Commentary: Trevor Bauer, faced with report of previous protective order, plays old card: Bullying

Trevor Bauer looks on from the dugout during a game against the Washington Nationals on July 1.
Dodgers pitcher Trevor Bauer has been placed on paid administrative leave during investigations into allegations of sexual assault against him.
(Julio Cortez / Associated Press)

In March, an Arizona mother posted on Twitter that her son had been bullied and asked the internet to deliver him birthday wishes. Trevor Bauer saw the post, invited the family to a Dodgers spring training game, and presented the son with an autographed jersey. Bauer said he could relate to the bullied boy.

“That is a story I identify with,” Bauer said that day. “That was my entire childhood.”

It is particularly unfortunate, then, that Bauer and his representatives have used bullying tactics in responding to sexual assault allegations against him.


On Saturday, after the Washington Post reported that an Ohio woman had obtained a temporary order of protection against him last year, Bauer complained on Twitter that the Post had “spent the last six weeks digging into my life … in an effort to create a false narrative.”

In a hearing that begins Monday, a Los Angeles Superior Court judge will consider whether to keep in place a temporary restraining order against Bauer, this one obtained by a California woman. The allegations made in her request for the restraining order — that he choked her unconscious twice and injured her face — naturally triggered probes by police detectives, Major League Baseball and investigative reporters. It would be irresponsible not to determine if there might be evidence of a pattern of behavior, particularly given Bauer’s checkered, often bullying, social media interactions with women.

Dodgers pitcher Trevor Bauer is on leave during a sexual assault investigation. Another woman reportedly sought a protection order against him in 2020.

Aug. 14, 2021

Bauer claimed the Ohio woman had “attempted to extort me for millions of dollars.” The Post reported that an attorney representing Bauer “first mentioned the possibility of a financial settlement” and asked for an offer, after which an attorney representing the woman proposed $3.4 million. The woman, according to the report, dismissed the protection order after six weeks, following threats of legal action by Bauer’s attorneys.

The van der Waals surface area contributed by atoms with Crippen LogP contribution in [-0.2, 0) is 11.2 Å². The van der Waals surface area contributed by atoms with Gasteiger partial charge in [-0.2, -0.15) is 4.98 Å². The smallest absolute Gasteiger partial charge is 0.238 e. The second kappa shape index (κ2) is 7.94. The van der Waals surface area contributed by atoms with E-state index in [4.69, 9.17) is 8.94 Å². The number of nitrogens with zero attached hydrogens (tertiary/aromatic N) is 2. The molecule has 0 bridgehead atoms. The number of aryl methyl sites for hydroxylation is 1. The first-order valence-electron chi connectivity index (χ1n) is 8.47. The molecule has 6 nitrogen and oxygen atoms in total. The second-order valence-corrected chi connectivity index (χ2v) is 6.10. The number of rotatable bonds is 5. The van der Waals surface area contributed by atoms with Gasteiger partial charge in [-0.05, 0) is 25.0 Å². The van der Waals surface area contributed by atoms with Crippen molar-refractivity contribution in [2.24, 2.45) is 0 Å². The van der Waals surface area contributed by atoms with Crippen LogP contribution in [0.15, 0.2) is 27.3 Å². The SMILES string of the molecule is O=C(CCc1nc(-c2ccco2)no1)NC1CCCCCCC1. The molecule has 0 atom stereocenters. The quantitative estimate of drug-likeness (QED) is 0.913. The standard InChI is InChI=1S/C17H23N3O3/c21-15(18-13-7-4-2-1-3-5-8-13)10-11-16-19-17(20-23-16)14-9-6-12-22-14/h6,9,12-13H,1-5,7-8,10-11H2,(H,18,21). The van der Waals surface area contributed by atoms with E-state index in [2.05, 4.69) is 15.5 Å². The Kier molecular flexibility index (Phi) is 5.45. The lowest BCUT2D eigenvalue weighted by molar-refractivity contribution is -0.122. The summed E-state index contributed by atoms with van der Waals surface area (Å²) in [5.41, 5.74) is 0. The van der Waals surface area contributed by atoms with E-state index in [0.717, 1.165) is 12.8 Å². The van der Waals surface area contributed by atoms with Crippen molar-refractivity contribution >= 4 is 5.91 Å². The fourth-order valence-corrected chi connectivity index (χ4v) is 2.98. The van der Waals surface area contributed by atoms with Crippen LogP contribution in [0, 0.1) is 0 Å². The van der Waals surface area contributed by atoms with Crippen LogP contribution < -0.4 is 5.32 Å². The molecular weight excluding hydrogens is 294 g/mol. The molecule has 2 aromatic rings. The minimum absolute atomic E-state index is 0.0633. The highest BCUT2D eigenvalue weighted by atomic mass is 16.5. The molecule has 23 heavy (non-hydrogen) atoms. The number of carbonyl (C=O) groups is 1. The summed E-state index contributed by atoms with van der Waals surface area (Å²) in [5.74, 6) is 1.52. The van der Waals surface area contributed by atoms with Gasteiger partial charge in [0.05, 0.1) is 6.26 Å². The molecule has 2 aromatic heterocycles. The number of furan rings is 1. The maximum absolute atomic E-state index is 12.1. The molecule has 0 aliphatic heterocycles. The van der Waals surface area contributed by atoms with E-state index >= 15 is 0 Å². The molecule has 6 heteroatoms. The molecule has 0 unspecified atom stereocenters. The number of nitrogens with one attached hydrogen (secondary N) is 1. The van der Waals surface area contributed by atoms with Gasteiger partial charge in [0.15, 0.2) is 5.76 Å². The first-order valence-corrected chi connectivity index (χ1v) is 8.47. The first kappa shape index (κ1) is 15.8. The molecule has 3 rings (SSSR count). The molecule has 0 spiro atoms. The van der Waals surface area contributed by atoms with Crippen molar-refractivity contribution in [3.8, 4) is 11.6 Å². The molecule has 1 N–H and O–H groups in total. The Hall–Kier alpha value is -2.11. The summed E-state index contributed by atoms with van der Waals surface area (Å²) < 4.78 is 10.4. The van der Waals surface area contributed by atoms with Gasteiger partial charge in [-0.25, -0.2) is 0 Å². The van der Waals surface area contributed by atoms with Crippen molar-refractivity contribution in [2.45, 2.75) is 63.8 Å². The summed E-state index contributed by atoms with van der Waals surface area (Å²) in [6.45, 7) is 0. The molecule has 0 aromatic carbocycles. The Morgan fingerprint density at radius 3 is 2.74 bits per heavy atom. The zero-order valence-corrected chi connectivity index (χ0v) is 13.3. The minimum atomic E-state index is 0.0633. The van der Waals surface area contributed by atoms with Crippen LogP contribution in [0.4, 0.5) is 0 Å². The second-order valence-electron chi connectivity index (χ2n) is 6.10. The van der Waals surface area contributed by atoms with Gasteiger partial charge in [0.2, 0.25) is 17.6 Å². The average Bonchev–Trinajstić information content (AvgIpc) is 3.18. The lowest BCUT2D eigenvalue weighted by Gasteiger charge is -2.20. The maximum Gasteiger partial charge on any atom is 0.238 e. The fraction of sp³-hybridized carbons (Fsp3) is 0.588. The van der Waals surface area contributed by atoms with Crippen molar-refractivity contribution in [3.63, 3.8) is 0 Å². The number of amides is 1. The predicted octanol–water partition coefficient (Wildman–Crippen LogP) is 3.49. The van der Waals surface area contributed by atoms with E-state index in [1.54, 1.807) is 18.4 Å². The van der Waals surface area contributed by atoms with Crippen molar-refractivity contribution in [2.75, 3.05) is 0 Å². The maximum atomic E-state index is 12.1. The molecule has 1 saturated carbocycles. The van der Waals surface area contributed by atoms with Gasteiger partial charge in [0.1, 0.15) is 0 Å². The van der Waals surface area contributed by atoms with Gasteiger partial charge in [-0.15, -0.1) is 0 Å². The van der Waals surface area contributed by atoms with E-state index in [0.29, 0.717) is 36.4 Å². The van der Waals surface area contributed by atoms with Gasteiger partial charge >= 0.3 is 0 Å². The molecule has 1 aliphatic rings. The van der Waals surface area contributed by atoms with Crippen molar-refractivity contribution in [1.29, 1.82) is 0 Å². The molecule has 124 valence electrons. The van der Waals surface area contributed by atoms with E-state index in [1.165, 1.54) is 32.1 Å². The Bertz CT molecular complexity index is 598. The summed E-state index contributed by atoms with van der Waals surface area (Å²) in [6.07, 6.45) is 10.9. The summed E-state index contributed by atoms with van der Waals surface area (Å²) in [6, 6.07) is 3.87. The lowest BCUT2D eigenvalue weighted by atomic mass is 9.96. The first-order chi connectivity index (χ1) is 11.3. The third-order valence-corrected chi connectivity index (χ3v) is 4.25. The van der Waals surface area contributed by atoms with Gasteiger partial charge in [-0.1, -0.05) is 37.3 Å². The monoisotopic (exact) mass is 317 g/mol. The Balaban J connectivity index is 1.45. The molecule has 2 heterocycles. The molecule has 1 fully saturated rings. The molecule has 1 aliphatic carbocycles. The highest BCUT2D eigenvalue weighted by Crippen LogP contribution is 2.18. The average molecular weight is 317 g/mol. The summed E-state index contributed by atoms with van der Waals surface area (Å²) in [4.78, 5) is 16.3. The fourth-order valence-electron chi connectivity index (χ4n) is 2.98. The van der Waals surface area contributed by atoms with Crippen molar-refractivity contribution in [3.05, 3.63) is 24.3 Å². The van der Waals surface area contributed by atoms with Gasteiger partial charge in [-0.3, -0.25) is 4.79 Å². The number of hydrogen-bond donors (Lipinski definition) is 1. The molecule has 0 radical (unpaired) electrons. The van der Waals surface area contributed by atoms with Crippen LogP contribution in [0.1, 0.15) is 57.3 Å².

In the California case, attorneys for Bauer wrote in a court filing this week that the woman pursued the matter in part to “gain a monetary settlement.” The evidence in the filing: a text message from the woman to a friend, in which the woman said of her attorneys: “They think he[’]s gonna try to settle with me[,] offer me major cash.” Bauer’s attorneys cite that text message in saying the woman “hoped” for a settlement, but that text message does not support the use of that verb.

Publicists representing Bauer aggressively and repeatedly demand “urgent corrections” to stories — not because of errors in the stories, but to offer information and perspective.

If there is a false narrative here, it comes from a well-worn playbook. For now, President Trump is undefeated in using the deny-deny-attack-deny-deny-distract strategy in response to allegations of sexual assault.


Dodgers pitcher Trevor Bauer is on paid administrative leave after being accused by a woman of sexual assault. Here’s our coverage.

Aug. 18, 2021

Bauer’s baseball career is at stake, but that convenient framing obscures the larger story. Bauer is under investigation for felony assault. His attorneys have denied the allegations. He has not been arrested or charged. If he is, then his freedom is at stake.

There are serious allegations here, and the selective use of photographs and text messages — on both sides — obscures the resolution of those allegations: Did Bauer in fact choke a woman to the point of unconsciousness and, if so, is consent rendered invalid when a person becomes unconscious?

It remains astounding that the Dodgers have not yet offered a robust denunciation of that kind of behavior, independent of whether Bauer might be guilty of it.

When MLB put Washington Nationals infielder Starlin Castro on leave last month, amid an investigation into an allegation of domestic violence, this is what Nationals manager Dave Martinez said: “What I can tell you about me and this organization, as you know, we do not tolerate any kind of domestic abuse.”

Upon signing Trevor Bauer, the Dodgers cited a thorough vetting process; now Bauer’s career as a Dodger is in limbo. How a $102-million risk went wrong.

July 25, 2021

This is what Nationals general manager Mike Rizzo said four days later, just before MLB suspended Castro: “We do pride ourselves ... you’ve heard me say it a million times, that you read about our guys in the sports section and not the other sections. And this time we failed.”

From the Dodgers, we got jokes from President Stan Kasten, for which Kasten has not apologized, either before or after he was rebuked by Commissioner Rob Manfred. Bauer almost certainly will receive a lengthy suspension from Manfred, and maybe the Dodgers will speak up then.


We know where the Nationals stand. We do not know where the Dodgers stand. We know Bauer stands for bullying, all the sadder since he knows what it feels like to be bullied.